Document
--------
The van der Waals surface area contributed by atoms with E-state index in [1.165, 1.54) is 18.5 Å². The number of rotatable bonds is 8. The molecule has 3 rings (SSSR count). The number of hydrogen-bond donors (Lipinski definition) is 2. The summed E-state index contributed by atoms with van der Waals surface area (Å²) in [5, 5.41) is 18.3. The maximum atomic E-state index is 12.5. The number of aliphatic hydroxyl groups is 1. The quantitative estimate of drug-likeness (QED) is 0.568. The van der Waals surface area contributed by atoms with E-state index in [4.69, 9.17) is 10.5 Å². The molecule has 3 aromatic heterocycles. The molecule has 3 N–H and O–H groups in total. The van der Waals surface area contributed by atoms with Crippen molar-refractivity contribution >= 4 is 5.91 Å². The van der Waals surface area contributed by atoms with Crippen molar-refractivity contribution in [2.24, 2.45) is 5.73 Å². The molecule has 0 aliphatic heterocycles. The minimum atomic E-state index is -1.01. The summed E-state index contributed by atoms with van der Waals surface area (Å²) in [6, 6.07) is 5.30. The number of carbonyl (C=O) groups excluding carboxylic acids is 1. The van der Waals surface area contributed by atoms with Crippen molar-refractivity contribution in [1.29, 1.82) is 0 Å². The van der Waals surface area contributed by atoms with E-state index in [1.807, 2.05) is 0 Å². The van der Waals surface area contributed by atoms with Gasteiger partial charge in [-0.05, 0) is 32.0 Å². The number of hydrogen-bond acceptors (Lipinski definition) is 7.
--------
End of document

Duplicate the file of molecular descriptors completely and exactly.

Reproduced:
The van der Waals surface area contributed by atoms with E-state index in [1.165, 1.54) is 18.5 Å². The number of rotatable bonds is 8. The molecule has 3 rings (SSSR count). The number of hydrogen-bond donors (Lipinski definition) is 2. The summed E-state index contributed by atoms with van der Waals surface area (Å²) in [5, 5.41) is 18.3. The maximum atomic E-state index is 12.5. The number of aliphatic hydroxyl groups is 1. The quantitative estimate of drug-likeness (QED) is 0.568. The van der Waals surface area contributed by atoms with E-state index in [4.69, 9.17) is 10.5 Å². The molecule has 3 aromatic heterocycles. The molecule has 3 N–H and O–H groups in total. The van der Waals surface area contributed by atoms with Crippen molar-refractivity contribution >= 4 is 5.91 Å². The van der Waals surface area contributed by atoms with Crippen molar-refractivity contribution in [2.24, 2.45) is 5.73 Å². The molecule has 0 aliphatic heterocycles. The minimum atomic E-state index is -1.01. The summed E-state index contributed by atoms with van der Waals surface area (Å²) in [6, 6.07) is 5.30. The number of carbonyl (C=O) groups excluding carboxylic acids is 1. The van der Waals surface area contributed by atoms with Crippen molar-refractivity contribution in [1.29, 1.82) is 0 Å². The van der Waals surface area contributed by atoms with E-state index in [1.807, 2.05) is 0 Å². The van der Waals surface area contributed by atoms with Gasteiger partial charge in [-0.05, 0) is 32.0 Å². The number of hydrogen-bond acceptors (Lipinski definition) is 7.